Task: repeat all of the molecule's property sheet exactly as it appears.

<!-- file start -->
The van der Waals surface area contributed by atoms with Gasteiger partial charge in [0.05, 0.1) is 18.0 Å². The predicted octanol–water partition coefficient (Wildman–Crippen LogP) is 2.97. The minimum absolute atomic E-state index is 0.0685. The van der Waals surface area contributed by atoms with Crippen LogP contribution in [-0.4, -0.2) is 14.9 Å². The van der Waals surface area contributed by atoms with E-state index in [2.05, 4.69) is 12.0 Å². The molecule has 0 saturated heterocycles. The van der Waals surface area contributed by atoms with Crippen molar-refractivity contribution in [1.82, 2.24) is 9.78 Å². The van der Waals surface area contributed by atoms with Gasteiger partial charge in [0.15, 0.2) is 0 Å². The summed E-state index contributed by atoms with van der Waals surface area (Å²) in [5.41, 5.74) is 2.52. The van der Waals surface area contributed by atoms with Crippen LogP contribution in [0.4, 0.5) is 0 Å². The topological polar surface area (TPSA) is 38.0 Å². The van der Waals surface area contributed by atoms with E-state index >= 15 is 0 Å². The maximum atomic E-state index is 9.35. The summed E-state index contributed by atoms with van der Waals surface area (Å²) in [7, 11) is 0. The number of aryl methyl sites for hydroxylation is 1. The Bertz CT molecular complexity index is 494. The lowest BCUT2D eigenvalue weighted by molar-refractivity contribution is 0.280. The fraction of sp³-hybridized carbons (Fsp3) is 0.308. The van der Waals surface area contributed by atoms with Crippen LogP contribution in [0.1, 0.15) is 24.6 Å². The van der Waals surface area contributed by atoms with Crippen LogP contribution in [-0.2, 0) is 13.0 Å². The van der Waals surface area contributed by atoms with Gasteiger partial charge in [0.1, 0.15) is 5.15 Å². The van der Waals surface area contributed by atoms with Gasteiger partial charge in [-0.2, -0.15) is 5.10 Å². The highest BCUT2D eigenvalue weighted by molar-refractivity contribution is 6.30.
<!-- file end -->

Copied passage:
The van der Waals surface area contributed by atoms with Gasteiger partial charge in [0.05, 0.1) is 18.0 Å². The predicted octanol–water partition coefficient (Wildman–Crippen LogP) is 2.97. The minimum absolute atomic E-state index is 0.0685. The van der Waals surface area contributed by atoms with Crippen LogP contribution in [-0.4, -0.2) is 14.9 Å². The van der Waals surface area contributed by atoms with E-state index in [2.05, 4.69) is 12.0 Å². The molecule has 0 saturated heterocycles. The van der Waals surface area contributed by atoms with Crippen molar-refractivity contribution in [1.82, 2.24) is 9.78 Å². The van der Waals surface area contributed by atoms with Gasteiger partial charge in [0.15, 0.2) is 0 Å². The summed E-state index contributed by atoms with van der Waals surface area (Å²) in [5.41, 5.74) is 2.52. The van der Waals surface area contributed by atoms with Crippen LogP contribution in [0.4, 0.5) is 0 Å². The topological polar surface area (TPSA) is 38.0 Å². The van der Waals surface area contributed by atoms with E-state index >= 15 is 0 Å². The maximum atomic E-state index is 9.35. The summed E-state index contributed by atoms with van der Waals surface area (Å²) in [7, 11) is 0. The number of aryl methyl sites for hydroxylation is 1. The Bertz CT molecular complexity index is 494. The lowest BCUT2D eigenvalue weighted by molar-refractivity contribution is 0.280. The fraction of sp³-hybridized carbons (Fsp3) is 0.308. The van der Waals surface area contributed by atoms with Crippen LogP contribution in [0.1, 0.15) is 24.6 Å². The van der Waals surface area contributed by atoms with Crippen LogP contribution in [-0.2, 0) is 13.0 Å². The van der Waals surface area contributed by atoms with Gasteiger partial charge in [0.1, 0.15) is 5.15 Å². The van der Waals surface area contributed by atoms with Gasteiger partial charge in [-0.2, -0.15) is 5.10 Å². The highest BCUT2D eigenvalue weighted by molar-refractivity contribution is 6.30.